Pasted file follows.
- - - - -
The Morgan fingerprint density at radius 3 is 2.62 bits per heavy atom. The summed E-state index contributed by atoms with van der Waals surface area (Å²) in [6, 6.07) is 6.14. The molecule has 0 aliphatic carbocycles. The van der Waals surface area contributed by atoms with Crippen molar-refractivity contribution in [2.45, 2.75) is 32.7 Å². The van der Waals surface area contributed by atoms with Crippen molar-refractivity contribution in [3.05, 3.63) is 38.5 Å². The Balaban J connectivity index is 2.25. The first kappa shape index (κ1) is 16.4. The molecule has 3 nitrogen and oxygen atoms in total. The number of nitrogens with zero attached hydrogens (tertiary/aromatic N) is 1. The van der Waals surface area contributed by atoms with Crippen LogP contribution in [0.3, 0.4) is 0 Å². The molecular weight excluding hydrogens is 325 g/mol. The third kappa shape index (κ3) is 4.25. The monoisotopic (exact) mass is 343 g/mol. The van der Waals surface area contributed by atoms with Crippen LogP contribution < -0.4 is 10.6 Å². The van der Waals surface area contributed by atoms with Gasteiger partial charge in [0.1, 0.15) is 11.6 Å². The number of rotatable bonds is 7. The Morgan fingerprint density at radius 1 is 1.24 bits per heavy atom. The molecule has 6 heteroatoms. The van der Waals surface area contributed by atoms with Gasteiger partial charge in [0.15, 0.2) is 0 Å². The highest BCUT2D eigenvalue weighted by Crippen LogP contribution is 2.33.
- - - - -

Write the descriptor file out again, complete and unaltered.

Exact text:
The Morgan fingerprint density at radius 3 is 2.62 bits per heavy atom. The summed E-state index contributed by atoms with van der Waals surface area (Å²) in [6, 6.07) is 6.14. The molecule has 0 aliphatic carbocycles. The van der Waals surface area contributed by atoms with Crippen molar-refractivity contribution in [2.45, 2.75) is 32.7 Å². The van der Waals surface area contributed by atoms with Crippen molar-refractivity contribution in [3.05, 3.63) is 38.5 Å². The Balaban J connectivity index is 2.25. The first kappa shape index (κ1) is 16.4. The molecule has 3 nitrogen and oxygen atoms in total. The number of nitrogens with zero attached hydrogens (tertiary/aromatic N) is 1. The van der Waals surface area contributed by atoms with Crippen LogP contribution in [0.3, 0.4) is 0 Å². The molecular weight excluding hydrogens is 325 g/mol. The third kappa shape index (κ3) is 4.25. The monoisotopic (exact) mass is 343 g/mol. The van der Waals surface area contributed by atoms with Crippen LogP contribution < -0.4 is 10.6 Å². The van der Waals surface area contributed by atoms with Gasteiger partial charge in [0.1, 0.15) is 11.6 Å². The number of rotatable bonds is 7. The Morgan fingerprint density at radius 1 is 1.24 bits per heavy atom. The molecule has 6 heteroatoms. The van der Waals surface area contributed by atoms with Gasteiger partial charge in [0.15, 0.2) is 0 Å². The highest BCUT2D eigenvalue weighted by Crippen LogP contribution is 2.33.